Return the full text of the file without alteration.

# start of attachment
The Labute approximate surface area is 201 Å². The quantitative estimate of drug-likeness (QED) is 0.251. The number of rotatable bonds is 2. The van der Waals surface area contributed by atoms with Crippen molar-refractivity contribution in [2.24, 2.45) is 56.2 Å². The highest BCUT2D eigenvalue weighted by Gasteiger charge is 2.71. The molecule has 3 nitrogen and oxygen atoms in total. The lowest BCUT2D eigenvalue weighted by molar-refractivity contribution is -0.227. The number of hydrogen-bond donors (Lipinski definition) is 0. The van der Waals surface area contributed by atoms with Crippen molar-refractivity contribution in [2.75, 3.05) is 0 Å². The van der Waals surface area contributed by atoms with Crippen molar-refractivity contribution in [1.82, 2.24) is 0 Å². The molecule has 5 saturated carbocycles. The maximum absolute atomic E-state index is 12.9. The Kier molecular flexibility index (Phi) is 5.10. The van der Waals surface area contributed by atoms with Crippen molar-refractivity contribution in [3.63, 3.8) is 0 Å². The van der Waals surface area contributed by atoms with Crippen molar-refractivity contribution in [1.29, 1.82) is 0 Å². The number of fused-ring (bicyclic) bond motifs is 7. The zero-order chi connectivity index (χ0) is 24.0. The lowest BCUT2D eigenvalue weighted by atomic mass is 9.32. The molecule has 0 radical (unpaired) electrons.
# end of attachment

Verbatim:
The Labute approximate surface area is 201 Å². The quantitative estimate of drug-likeness (QED) is 0.251. The number of rotatable bonds is 2. The van der Waals surface area contributed by atoms with Crippen molar-refractivity contribution in [2.24, 2.45) is 56.2 Å². The highest BCUT2D eigenvalue weighted by Gasteiger charge is 2.71. The molecule has 3 nitrogen and oxygen atoms in total. The lowest BCUT2D eigenvalue weighted by molar-refractivity contribution is -0.227. The number of hydrogen-bond donors (Lipinski definition) is 0. The van der Waals surface area contributed by atoms with Crippen molar-refractivity contribution in [2.75, 3.05) is 0 Å². The van der Waals surface area contributed by atoms with Crippen molar-refractivity contribution in [1.82, 2.24) is 0 Å². The molecule has 5 saturated carbocycles. The maximum absolute atomic E-state index is 12.9. The Kier molecular flexibility index (Phi) is 5.10. The van der Waals surface area contributed by atoms with Crippen molar-refractivity contribution in [3.63, 3.8) is 0 Å². The van der Waals surface area contributed by atoms with Crippen molar-refractivity contribution in [1.29, 1.82) is 0 Å². The number of fused-ring (bicyclic) bond motifs is 7. The zero-order chi connectivity index (χ0) is 24.0. The lowest BCUT2D eigenvalue weighted by atomic mass is 9.32. The molecule has 0 radical (unpaired) electrons.